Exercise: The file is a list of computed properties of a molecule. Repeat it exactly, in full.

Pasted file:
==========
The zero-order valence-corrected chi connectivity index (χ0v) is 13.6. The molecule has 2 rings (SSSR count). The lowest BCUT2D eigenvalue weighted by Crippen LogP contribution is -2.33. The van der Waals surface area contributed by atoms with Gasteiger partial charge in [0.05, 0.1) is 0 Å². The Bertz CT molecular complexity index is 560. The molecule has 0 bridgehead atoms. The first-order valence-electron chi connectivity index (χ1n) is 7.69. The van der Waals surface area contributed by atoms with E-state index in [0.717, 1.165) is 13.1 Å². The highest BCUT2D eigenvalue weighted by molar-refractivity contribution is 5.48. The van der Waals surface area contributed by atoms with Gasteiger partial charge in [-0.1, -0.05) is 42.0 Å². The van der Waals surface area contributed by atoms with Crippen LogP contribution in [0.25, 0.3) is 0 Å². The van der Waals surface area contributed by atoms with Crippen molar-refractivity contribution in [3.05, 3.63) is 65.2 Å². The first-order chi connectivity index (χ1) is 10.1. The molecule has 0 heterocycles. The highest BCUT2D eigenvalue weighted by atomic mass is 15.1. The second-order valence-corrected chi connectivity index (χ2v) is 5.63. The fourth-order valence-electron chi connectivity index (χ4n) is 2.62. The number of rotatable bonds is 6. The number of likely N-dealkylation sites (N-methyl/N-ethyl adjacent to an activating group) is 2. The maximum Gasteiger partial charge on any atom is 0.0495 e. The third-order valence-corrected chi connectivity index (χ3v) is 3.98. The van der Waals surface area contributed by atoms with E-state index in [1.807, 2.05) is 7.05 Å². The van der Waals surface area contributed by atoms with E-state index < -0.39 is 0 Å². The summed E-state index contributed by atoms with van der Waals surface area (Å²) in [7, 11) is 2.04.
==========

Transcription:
The zero-order valence-corrected chi connectivity index (χ0v) is 13.6. The molecule has 2 rings (SSSR count). The lowest BCUT2D eigenvalue weighted by Crippen LogP contribution is -2.33. The van der Waals surface area contributed by atoms with Gasteiger partial charge in [0.05, 0.1) is 0 Å². The Bertz CT molecular complexity index is 560. The molecule has 0 bridgehead atoms. The first-order valence-electron chi connectivity index (χ1n) is 7.69. The van der Waals surface area contributed by atoms with E-state index in [0.717, 1.165) is 13.1 Å². The highest BCUT2D eigenvalue weighted by molar-refractivity contribution is 5.48. The van der Waals surface area contributed by atoms with Gasteiger partial charge in [-0.1, -0.05) is 42.0 Å². The van der Waals surface area contributed by atoms with Crippen LogP contribution in [0.25, 0.3) is 0 Å². The van der Waals surface area contributed by atoms with Crippen molar-refractivity contribution in [3.05, 3.63) is 65.2 Å². The first-order chi connectivity index (χ1) is 10.1. The molecule has 0 heterocycles. The highest BCUT2D eigenvalue weighted by atomic mass is 15.1. The second-order valence-corrected chi connectivity index (χ2v) is 5.63. The fourth-order valence-electron chi connectivity index (χ4n) is 2.62. The number of rotatable bonds is 6. The number of likely N-dealkylation sites (N-methyl/N-ethyl adjacent to an activating group) is 2. The maximum Gasteiger partial charge on any atom is 0.0495 e. The third-order valence-corrected chi connectivity index (χ3v) is 3.98. The van der Waals surface area contributed by atoms with E-state index in [1.807, 2.05) is 7.05 Å². The van der Waals surface area contributed by atoms with E-state index < -0.39 is 0 Å². The summed E-state index contributed by atoms with van der Waals surface area (Å²) in [7, 11) is 2.04.